The Crossing Places
by Elly Griffiths
Published January 2010
Over weight, a bit messy, and leaning ever so slightly towards the life of one of those crazy cat ladies, Ruth Galloway isn't anyone's idea of a heroine but then again she was never trying to be one. A forensic archeologist Ruth has carved out a happy life for herself on the desolate Norfolk coast until she is asked to date some recently unearthed human remains. Soon Ruth is involved with the police on a more recent case when a small girl goes missing and Ruth's expertise may be the only means to find her. Ruth's beloved salt marsh will test her tenacity and shake the foundation of her carefully built life.
A lovely traditional mystery and hopefully the start of a long running series with Ruth and Detective Chief Inspector Henry Nelson knocking heads in a future adventure. If you love British mysteries try The Crossing Places.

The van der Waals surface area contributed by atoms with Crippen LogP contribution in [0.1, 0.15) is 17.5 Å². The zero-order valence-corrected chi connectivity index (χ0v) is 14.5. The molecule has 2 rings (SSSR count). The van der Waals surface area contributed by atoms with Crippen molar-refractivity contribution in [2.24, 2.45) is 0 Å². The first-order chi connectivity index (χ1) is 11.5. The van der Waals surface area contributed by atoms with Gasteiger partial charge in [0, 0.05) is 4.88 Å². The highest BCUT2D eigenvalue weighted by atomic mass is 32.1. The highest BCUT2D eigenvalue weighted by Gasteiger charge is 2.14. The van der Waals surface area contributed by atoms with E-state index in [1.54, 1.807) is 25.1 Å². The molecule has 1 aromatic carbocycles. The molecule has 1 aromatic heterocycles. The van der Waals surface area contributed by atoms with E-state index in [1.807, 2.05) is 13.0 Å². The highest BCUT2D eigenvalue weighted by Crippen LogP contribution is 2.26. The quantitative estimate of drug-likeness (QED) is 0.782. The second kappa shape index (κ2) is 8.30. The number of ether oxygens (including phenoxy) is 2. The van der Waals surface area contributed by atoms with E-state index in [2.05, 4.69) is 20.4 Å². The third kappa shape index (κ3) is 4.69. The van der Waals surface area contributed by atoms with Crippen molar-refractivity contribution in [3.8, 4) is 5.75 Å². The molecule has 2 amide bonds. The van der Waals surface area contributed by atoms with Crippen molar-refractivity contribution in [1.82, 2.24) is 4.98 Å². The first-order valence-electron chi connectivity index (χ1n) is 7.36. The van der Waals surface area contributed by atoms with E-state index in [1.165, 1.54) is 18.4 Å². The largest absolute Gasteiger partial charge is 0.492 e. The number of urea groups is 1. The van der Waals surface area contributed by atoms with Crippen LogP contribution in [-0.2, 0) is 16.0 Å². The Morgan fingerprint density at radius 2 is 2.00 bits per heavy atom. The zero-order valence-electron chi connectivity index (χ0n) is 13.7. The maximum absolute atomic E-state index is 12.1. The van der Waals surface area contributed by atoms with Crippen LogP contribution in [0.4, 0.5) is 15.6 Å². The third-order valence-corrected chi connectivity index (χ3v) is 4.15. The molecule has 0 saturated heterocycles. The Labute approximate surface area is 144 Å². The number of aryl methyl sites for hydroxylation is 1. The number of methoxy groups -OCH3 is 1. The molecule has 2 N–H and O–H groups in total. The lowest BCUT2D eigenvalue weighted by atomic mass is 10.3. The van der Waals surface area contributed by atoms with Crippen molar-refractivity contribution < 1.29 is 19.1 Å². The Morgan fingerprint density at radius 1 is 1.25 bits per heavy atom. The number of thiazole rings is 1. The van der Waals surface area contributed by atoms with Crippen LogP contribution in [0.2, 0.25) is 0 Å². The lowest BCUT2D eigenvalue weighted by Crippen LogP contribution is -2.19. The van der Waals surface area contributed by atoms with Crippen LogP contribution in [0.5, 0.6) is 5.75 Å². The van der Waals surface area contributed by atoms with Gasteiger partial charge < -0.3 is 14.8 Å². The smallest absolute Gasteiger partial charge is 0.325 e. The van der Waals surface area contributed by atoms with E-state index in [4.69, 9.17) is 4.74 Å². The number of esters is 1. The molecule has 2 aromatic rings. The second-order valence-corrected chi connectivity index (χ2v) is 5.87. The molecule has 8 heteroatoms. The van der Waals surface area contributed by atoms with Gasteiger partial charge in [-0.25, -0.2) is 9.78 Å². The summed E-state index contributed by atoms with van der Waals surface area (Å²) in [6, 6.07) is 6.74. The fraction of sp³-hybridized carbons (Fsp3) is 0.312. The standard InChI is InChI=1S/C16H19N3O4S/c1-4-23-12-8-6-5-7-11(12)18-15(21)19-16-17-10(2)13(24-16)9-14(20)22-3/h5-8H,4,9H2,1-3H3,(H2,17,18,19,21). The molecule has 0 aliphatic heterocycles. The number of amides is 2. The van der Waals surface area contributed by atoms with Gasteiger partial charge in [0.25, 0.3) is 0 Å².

From the Publisher -
"When she's not digging up bones or other ancient objects, quirky, tart-tongued archaeologist Ruth Galloway lives happily alone in a remote area called Saltmarsh near Norfolk, land that was sacred to its Iron Age inhabitants - not quite earth, not quite sea.
When a child's bones are found on a desolate beach nearby, Detective Chief Inspector Harry Nelson calls Galloway for help. Nelson thinks he has found the remains of Lucy Downey, a little girl who went missing ten years ago. Since her disappearance he has been receiving bizarre letters about her, letters with references to ritual and sacrifice.
The bones actually turn out to be two thousand years old, but Ruth is soon drawn into the Lucy Downey case and into the mind of the letter writer, who seems to have both archaeological knowledge and eerie psychic powers. Then another child goes missing and the hunt is on to find her. As the letter writer moves closer and the windswept Norfolk landscape exerts its power, Ruth finds herself in completely new territory - and in serious danger.
THE CROSSING PLACES marks the beginning of a captivating new crime series featuring an irresistible heroine."